I have yet to meet the Shakespeare scholar who can match that.*

*For some reason I instantly imagine the Shakespeare scholar who could beat the squirrel for cuteness as a Dead Poets’ Society era Robert Sean Leonard, all Bambi eyes and intensity, sitting on a bench by the Cherwell in Oxford, reading a Serious Book. Though the Serious Book may be upside down.

Tuesday, March 16, 2010


I promised you that I would continue...whether you wanted me to or not.

So I am now almost halfway through Shame in Shakespeare. This is good news – it means that the introduction, rather than being a reflection of what was to come, as it probably should have been, was merely an annoying prelude*. The number of Greenblatt/Lacan/Kristeva etc quotes is now exceeded by the number of quotes from literary texts. Huzzah. No, really, I am excited about it. Fernie gets down to the business of examining shame in the Renaissance and in Shakespeare. Brass tacks suit him much better than general theorising, and I find that the book is pointedly excruciating in its subject matter as well as thought-provoking and interesting. Huzzah again. Consider this your halftime report then, and expect one more. For now, to borrow from Forster**, it is two cheers. Not quite three, but who knows what may yet happen. You’d be surprised at what denouements literary criticism can furnish.

What do you say? You want me to just shut up and quote the Tenth Doctor at you instead? All right then, anything to humour the people. I’ll just quote this – if only we could all handle our past so charmingly:

Tenth Doctor [to the Fifth Doctor]: You know, I loved being you. Back when I first started, at the very beginning, I was always trying to be old and grumpy and important, like you do when you're young. And then I was you, and it was all dashing about and playing cricket and my voice going all squeaky when I shout. I still do that, the voice thing, I got that from you! Oh, and the trainers, and [puts on his glasses] snap. 'Cos you know what, Doctor? You were my Doctor.

*Like some other annoying preludes I can think of. Norton edition of Wordsworth’s Prelude, anyone?

**See E.M. Forster’s Two Cheers for Democracy for unnecessary explanation of my gratuitous reference. Hey, it’s a blog, what do you expect?

Sunday, March 14, 2010

Rage, rage

Note: this post is to be continued; as I keep reading. I also rather hope to get a second opinion.

Anger can be a useful emotion. The title is of course a reference to Dylan Thomas’s Do not go gentle into that good night, which is in turn a reference to that other Welshman, our frenemy Russell F Davies. He quoted it at some point in reference to The End of Time: “Rage, rage against the dying of the light”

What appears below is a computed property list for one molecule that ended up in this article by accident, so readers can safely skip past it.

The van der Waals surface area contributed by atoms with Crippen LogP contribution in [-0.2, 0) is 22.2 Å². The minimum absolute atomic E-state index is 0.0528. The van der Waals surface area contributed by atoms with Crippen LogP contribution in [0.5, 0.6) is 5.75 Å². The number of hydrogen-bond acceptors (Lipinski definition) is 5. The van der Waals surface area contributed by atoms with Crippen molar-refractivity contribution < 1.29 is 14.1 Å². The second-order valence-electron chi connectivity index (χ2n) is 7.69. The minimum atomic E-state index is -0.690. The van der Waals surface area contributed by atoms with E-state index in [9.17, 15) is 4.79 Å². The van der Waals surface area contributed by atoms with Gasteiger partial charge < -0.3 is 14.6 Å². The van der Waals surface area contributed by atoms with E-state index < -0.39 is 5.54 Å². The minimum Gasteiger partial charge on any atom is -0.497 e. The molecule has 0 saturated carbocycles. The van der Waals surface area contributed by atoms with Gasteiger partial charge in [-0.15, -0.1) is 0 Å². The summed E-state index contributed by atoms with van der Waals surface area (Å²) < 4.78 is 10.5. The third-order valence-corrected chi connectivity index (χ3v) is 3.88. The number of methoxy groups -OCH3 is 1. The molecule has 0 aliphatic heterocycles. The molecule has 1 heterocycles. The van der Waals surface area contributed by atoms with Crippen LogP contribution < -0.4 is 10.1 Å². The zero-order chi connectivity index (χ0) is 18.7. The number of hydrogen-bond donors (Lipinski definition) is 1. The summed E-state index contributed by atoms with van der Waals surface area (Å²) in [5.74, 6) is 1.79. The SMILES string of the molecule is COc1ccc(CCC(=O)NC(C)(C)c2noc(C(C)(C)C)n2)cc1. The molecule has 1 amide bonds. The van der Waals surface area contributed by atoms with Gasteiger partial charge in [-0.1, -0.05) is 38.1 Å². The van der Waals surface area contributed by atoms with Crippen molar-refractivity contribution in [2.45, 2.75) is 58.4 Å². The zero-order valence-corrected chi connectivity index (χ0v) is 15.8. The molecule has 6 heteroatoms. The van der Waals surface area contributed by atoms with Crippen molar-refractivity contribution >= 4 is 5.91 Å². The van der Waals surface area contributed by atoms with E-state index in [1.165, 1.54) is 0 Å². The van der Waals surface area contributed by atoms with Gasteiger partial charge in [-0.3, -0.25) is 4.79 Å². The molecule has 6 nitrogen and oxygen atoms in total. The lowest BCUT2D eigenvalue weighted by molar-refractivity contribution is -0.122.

It’s not the only use I have for rage. I revisited literary criticism yesterday. Well, I have been for days now, in the form of lectures, but yesterday for the first time in years I picked up an actual book of it. It was recommended by a dear, dear friend, and I’m not sure if she knows of this blog, but I will let her know. It seems unfair to talk behind her back about something she was sort of involved in. Rule 1 of the internet, “more honor'd in the breach than the observance”: you should not write what you would not say face to face. (er, sorry, that was not what I meant.)

Before I say anything, then, let me say this – none of this is personal. I am sure that this man Fernie is perfectly nice, and clearly my dear friend is a very dear friend, and I hope she will see this for what it is – a questioning of a discipline. Most of all, I hope she can prove me wrong.

Shame in Shakespeare, then, by Ewan Fernie. It fitted nicely with my re-examination of Hamlet. A Routledge book like many other Routledge books that I have read. Why should I find myself unable to finish a perfectly good book on a perfectly good topic? Is my brain just too rusty? Let me show, not tell – and this is from the series editor, not Fernie, which makes it both better and worse:

"The worrying truth is that nobody can just pick up Shakespeare's plays and read them. Perhaps - even more worrying - they never could"

It made me laugh out loud. It reminded me of one of my favourite XKCD comics: